Experiencing Big Ears is as much about discovering new artists as seeing your favorites. The joy of hearing new kinds of music is an integral part of what the Knoxville, Tennessee festival is all about, and at 2018’s event there was plenty of experimental sound to digest, discuss, and learn about.
Taking this into account, I still had many artists I couldn’t wait to see play at Big Ears 2018. One that I was more than eager to hear was Sam Amidon, who has been somewhat of a folk hero of mine for several years.
My love for Amidon’s music goes back to around 2012, when a friend of mine put a song of his, one called “Saro,” onto a mixtape (actually a CD) he had made me. Since that day I’ve been a devoted and regular listener. The song, I soon found out, was an updated version of a traditional folk song he had recorded for his 2008 album “All is Well.” Amidon, it turned out, had a masterful way of breathing new life into old songs, often changing the arrangements and chord structures in dramatic ways and, in the midst of his alchemical songcraft, offering us listeners an intimate look into times and places that have long since passed away.
As part of the festival’s Friday night lineup, Amidon played the Bijou Theatre with two other musicians backing him up, the multi-talented Shahzad Ismaily and Sam Gendel, both of whom have, over the years, crafted and refined a fresh approach to their instruments, gaining critical acclaim in the process. Gendel has a few impressive solo albums already up his sleeves, slipping through genres and styles like a musical chameleon. When he’s not performing with Amidon, he can often be found playing in the band of Moses Sumney, the singer whose 2017 album “Aromanticism” was on the top of many end-of-year lists.
Ismaily, on the other hand, seems to have played with almost everybody. Not only is he a member of Ceramic Dog (bandleader Marc Ribot was also present at Big Ears), but has played with the likes of Bonnie Prince Billy (who made a surprise appearance at the festival), Lou Reed, and Bill Frisell (another Sam Amidon collaborator). He plays virtually every instrument, so it’s no surprise that his drumming was right on point Friday night.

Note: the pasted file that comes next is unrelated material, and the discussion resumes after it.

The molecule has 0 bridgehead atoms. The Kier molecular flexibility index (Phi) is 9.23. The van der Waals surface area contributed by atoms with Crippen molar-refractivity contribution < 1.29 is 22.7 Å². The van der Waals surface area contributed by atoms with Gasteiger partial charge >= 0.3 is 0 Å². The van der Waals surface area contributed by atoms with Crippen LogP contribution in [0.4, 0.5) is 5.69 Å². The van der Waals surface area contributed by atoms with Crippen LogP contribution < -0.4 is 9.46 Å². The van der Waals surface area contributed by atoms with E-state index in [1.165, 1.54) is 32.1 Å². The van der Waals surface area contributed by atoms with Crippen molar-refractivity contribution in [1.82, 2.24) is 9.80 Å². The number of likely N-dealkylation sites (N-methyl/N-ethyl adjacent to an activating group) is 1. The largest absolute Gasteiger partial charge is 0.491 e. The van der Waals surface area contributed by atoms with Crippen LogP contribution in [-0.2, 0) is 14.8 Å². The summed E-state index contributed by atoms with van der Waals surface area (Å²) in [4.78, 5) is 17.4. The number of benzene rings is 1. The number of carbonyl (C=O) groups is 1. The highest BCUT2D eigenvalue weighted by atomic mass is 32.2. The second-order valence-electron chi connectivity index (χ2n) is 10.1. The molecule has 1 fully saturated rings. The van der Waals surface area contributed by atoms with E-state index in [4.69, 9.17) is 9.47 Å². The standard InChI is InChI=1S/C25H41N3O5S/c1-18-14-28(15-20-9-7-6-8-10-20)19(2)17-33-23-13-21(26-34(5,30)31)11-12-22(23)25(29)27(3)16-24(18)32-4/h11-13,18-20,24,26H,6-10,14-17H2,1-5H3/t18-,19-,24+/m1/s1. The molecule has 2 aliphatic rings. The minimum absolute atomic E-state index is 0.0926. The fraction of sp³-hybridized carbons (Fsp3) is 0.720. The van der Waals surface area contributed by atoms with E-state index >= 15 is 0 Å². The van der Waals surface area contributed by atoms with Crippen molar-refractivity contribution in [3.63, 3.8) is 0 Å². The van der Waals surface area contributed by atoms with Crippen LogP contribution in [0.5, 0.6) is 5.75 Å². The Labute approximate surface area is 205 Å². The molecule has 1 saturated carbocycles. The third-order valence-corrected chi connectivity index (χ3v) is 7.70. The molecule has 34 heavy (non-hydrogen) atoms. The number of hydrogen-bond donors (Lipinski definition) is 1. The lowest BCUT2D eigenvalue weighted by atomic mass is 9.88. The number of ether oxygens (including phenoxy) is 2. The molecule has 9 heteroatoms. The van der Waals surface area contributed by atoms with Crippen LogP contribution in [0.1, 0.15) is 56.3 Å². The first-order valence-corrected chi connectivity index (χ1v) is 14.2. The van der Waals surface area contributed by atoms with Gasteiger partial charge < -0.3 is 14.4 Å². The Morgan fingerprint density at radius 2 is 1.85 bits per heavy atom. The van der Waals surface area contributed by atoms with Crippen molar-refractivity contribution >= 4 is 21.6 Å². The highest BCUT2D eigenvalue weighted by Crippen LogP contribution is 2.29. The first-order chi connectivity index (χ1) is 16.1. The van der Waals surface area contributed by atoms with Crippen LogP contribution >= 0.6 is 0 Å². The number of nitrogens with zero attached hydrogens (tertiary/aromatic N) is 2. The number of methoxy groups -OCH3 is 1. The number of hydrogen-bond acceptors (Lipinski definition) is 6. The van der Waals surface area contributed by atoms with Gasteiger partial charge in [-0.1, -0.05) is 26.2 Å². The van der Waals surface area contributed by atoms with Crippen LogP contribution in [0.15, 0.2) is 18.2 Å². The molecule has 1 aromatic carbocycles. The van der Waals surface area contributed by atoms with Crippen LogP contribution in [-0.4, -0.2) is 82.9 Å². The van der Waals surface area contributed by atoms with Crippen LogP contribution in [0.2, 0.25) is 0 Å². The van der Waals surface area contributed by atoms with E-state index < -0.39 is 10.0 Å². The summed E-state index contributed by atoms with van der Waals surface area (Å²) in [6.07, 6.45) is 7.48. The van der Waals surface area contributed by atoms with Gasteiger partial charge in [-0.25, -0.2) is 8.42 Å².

Gendel’s stripped-down saxophone riffs and Ismaily’s unique style of percussion laid down a vibrant, yet reserved atmosphere behind Amidon’s songs. Though the feeling fluctuated somewhere between laid-back folk and free jazz, at no point did any of it feel unnatural. Amidon’s arrangements are never exactly what you expect, always challenging you in even the most subtle ways, while also reflecting the various parts of his philosophy. This became a little more clear when Amidon, in a break between songs, explained to the audience the concept of a mountain tailing you around the world, cluing everyone to the themes behind his latest release, “The Following Mountain.”
Close listening is rewarded at a Sam Amidon concert, allowing you to dive ever deeper into the layers crafted by each musician. By doing this, the emotions laying dormant in the song begin to make themselves clear, even in the most subtle straining of the voice or the shimmer of a guitar string. In this way, Amidon’s live version of “Weeping Mary,” which he pulled from his 2013 release “Bright Sunny South,” delicately toyed with my heartstrings, sketching a tender, devotional atmosphere around the lyrics: “Are there anybody here like Mary / A-weeping call to my Jesus and he’ll draw nigh”
After taking a few dives into Amidon’s music, especially his cinematic studio recordings, you realize the way he reworks and transforms these old folk songs is quite unique, blending in modern musical sensibilities with an authentic need to commune and learn from the past. In these days of cultural amnesia, Amidon stands out as a true student and historian of music. He’s put in his time, and it shows.
Another standout at the show was “Wild Bill Jones,” a murderous song that glows with haunting regret. For this track, it’s the way Amidon sings the song that brings it to life. The lazy lament of his voice draws together emotion inside the song, allowing it to settle in the grey area between unimaginable regret and an almost ecstatic melancholy. Perhaps, looking back, that ecstasy is a bit of an illusion, created in the moment by the sheer beauty of Amidon’s arrangements, which bless their often sad subject matter with a rare and exquisite beauty.
But that’s what enchants me most about his music. Many of these traditionals are sad songs, laments about poverty and heartbreak which shimmer with a longing for another world. They can’t just be sung, they have to be felt. I know no other artist today that captures that insatiable yearning better than Amidon, who has done a truly magical thing by bringing the past to life.
That Friday night, long after Amidon’s show was over, I wandered into the Jig and Reel to check out the Irish jam session that he was hosting. Though I was there for just a few minutes before I walked over to another show, I saw Amidon sitting on stage with several other musicians, a violin resting on his shoulder and his head slightly raised to the sky. Eyes closed, he seemed to be letting the music sink deep into his being, traveling with it and breathing it like air. Whatever world he had fallen into, I thought to myself, was a place that one day I’d like to travel to as well.